• When, and when most recently
    • What did you do
    • How often
  • Assess potential lethality
    • “Did you ever hurt yourself badly enough to need medical attention?”
    • Location on body
    • Severity (e.g., depth of cut, proximity to blood vessels)
  • Assess whether self-injury is:
    • Compulsive
      • Habitual and repetitive
      • Ego-dystonic
      • E.g., hair pulling, skin picking, severe nail biting, purging
    • Impulsive
      • Episodic
      • Gratifying
      • A reaction to events
      • Ego-syntonic
      • E.g., cutting, burning, suicide attempts, substance abuse, including laxative/diuretic
Homicidality
  • “Have you ever thought about harming someone else?”
  • “Have you ever gotten into a physical fight or attacked someone?”
    • When, and when most recently
    • Frequency
    • How
    • “Did the other person require medical attention?”
    • “Have you ever been arrested?”
  • “Have you ever thought about killing someone?”
    • Past homicidal ideation:
      • When, and when most recently
      • “Have you ever acted on those thoughts?”
        • How
        • “Did the other person require medical attention?”
        • Outcome (legal, social, psychological)
    • Current homicidal ideation: “Are you having thoughts like that now?”
      • Toward whom
      • Assess plan (SLAP), intent and ability to contract for safety
      • Duty to Warn (Tarasoff): providers must notify the intended victim if s/he is in imminent danger
Hallucinations
  • “Have you ever seen or heard something other people couldn’t see or hear?”
    • What
    • When
    • How often
    • Is it persistent, intrusive, obsessional
  • Assess whether it is a thought or a perceptual disturbance
    • “Does the voice seem like it’s inside or outside of your head?”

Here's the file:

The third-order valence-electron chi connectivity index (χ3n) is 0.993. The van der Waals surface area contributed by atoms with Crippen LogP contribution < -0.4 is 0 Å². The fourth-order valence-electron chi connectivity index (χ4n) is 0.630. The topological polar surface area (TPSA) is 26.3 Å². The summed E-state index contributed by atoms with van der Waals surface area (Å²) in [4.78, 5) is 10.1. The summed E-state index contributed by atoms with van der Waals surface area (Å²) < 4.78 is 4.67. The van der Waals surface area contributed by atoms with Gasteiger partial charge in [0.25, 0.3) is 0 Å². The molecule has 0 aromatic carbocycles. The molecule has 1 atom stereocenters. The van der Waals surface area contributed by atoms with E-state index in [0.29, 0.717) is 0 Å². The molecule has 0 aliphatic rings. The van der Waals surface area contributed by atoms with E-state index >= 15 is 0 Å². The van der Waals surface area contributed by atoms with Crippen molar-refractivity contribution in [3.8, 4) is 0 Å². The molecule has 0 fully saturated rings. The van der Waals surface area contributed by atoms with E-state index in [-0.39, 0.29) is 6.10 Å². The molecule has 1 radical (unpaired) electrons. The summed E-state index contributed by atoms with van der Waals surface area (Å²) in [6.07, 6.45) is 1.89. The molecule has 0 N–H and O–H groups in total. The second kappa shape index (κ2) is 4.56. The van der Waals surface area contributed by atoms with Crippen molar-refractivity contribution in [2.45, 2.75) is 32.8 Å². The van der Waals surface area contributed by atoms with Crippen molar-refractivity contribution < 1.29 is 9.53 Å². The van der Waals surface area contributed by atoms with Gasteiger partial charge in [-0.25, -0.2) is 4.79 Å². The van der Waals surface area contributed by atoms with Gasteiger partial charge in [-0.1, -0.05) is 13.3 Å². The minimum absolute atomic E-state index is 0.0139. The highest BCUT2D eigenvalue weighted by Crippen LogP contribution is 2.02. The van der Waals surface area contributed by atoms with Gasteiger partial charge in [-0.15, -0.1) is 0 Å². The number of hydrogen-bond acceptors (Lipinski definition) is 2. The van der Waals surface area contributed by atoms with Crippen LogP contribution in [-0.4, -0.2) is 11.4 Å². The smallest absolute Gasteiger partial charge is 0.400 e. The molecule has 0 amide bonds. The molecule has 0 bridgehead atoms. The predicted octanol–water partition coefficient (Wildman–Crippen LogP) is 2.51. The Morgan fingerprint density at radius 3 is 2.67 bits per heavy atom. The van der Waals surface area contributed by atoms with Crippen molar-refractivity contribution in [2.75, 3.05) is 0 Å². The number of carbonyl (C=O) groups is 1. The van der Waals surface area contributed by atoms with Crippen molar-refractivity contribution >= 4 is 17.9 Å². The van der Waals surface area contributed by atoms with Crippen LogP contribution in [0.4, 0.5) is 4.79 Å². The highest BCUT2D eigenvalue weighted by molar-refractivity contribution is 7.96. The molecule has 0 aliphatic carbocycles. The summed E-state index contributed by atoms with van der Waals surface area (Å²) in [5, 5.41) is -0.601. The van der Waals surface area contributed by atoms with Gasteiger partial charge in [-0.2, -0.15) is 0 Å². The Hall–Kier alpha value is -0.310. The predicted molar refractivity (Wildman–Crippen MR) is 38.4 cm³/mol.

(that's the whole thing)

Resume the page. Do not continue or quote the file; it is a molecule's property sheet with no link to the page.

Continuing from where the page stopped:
• “Is it more like picturing something, or seeing a picture?”
  • Content
    • “Is it one voice, or multiple voices? What does it say?”
    • Are there Command Auditory Hallucinations (CAH)?
      • Do the voices tell the patient to do something?
      • Do the voices command the person to harm self or others?
    • Are the visual hallucinations of a violent or scary nature?
    • Is the content mood congruent or incongruent?
Substance Use/Abuse
  • “Do you currently use any kind of drugs or alcohol?”
    • What, how often, how much
    • How (method, e.g. smoking, snorting, IV)
    • Any negative consequences
  • “Have you used any (or any additional) substances in the past?”
    • What, how, how often, how much
    • Any negative consequences
    • “What made you decide to stop using this/these substance(s)?”
  • Assess for substance abuse/dependence
    • Purpose: “What does (the substance) do for you?” (e.g., social use; lower inhibitions; numbness; euphoria )
    • CAGE:
      • “Have you ever felt you should CUT DOWN on your use?”
      • “Have you ever felt ANNOYED by other people criticizing your use?”
      • “Have you ever felt GUILTY about your use?”
      • “Have you ever used first thing in the morning (to get over a hangover)?” (EYEOPENER)
    • Tolerance: “Have you had to use progressively more of the substance to get the same result?
    • Withdrawal: “Have you experienced any kind of side effects when you stopped or cut back on your use?”
    • “Have you ever needed detox or other treatment for substance abuse?”